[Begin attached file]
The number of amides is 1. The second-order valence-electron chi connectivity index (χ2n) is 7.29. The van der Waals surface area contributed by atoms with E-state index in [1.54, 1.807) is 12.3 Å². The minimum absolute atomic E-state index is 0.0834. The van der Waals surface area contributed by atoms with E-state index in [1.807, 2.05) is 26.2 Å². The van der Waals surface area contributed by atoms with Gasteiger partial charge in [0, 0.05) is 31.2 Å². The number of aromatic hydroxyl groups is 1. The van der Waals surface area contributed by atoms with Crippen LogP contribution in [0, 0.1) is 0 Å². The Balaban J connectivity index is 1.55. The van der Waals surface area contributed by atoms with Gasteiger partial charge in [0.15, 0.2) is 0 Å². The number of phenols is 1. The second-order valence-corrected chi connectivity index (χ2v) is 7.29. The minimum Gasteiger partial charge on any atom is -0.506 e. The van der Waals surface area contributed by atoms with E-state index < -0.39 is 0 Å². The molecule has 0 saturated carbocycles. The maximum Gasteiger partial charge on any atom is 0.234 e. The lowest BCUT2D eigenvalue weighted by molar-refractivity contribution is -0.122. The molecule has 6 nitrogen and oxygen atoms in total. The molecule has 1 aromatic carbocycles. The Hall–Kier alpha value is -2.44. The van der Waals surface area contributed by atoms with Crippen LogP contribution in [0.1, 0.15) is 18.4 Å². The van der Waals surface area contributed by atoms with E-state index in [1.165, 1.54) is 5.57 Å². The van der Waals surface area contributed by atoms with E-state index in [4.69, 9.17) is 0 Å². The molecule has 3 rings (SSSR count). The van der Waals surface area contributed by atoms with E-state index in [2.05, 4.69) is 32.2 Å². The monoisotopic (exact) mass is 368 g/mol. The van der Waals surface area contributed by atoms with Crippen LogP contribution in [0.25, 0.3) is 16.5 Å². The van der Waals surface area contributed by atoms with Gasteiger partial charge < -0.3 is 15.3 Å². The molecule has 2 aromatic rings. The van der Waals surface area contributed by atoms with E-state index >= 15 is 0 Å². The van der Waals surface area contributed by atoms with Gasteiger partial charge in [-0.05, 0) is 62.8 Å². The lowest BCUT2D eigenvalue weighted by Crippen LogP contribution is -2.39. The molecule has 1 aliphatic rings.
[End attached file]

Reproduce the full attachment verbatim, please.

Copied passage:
The number of amides is 1. The second-order valence-electron chi connectivity index (χ2n) is 7.29. The van der Waals surface area contributed by atoms with E-state index in [1.54, 1.807) is 12.3 Å². The minimum absolute atomic E-state index is 0.0834. The van der Waals surface area contributed by atoms with E-state index in [1.807, 2.05) is 26.2 Å². The van der Waals surface area contributed by atoms with Gasteiger partial charge in [0, 0.05) is 31.2 Å². The number of aromatic hydroxyl groups is 1. The van der Waals surface area contributed by atoms with Crippen LogP contribution in [0, 0.1) is 0 Å². The Balaban J connectivity index is 1.55. The van der Waals surface area contributed by atoms with Gasteiger partial charge in [0.15, 0.2) is 0 Å². The number of phenols is 1. The second-order valence-corrected chi connectivity index (χ2v) is 7.29. The minimum Gasteiger partial charge on any atom is -0.506 e. The van der Waals surface area contributed by atoms with E-state index < -0.39 is 0 Å². The molecule has 0 saturated carbocycles. The maximum Gasteiger partial charge on any atom is 0.234 e. The lowest BCUT2D eigenvalue weighted by molar-refractivity contribution is -0.122. The molecule has 6 nitrogen and oxygen atoms in total. The molecule has 1 aromatic carbocycles. The Hall–Kier alpha value is -2.44. The van der Waals surface area contributed by atoms with Crippen LogP contribution in [0.1, 0.15) is 18.4 Å². The van der Waals surface area contributed by atoms with E-state index in [1.165, 1.54) is 5.57 Å². The van der Waals surface area contributed by atoms with E-state index in [4.69, 9.17) is 0 Å². The molecule has 3 rings (SSSR count). The van der Waals surface area contributed by atoms with E-state index in [2.05, 4.69) is 32.2 Å². The monoisotopic (exact) mass is 368 g/mol. The van der Waals surface area contributed by atoms with Crippen LogP contribution in [0.25, 0.3) is 16.5 Å². The van der Waals surface area contributed by atoms with Gasteiger partial charge < -0.3 is 15.3 Å². The molecule has 2 aromatic rings. The van der Waals surface area contributed by atoms with E-state index >= 15 is 0 Å². The van der Waals surface area contributed by atoms with Gasteiger partial charge in [-0.05, 0) is 62.8 Å². The lowest BCUT2D eigenvalue weighted by Crippen LogP contribution is -2.39. The molecule has 1 aliphatic rings.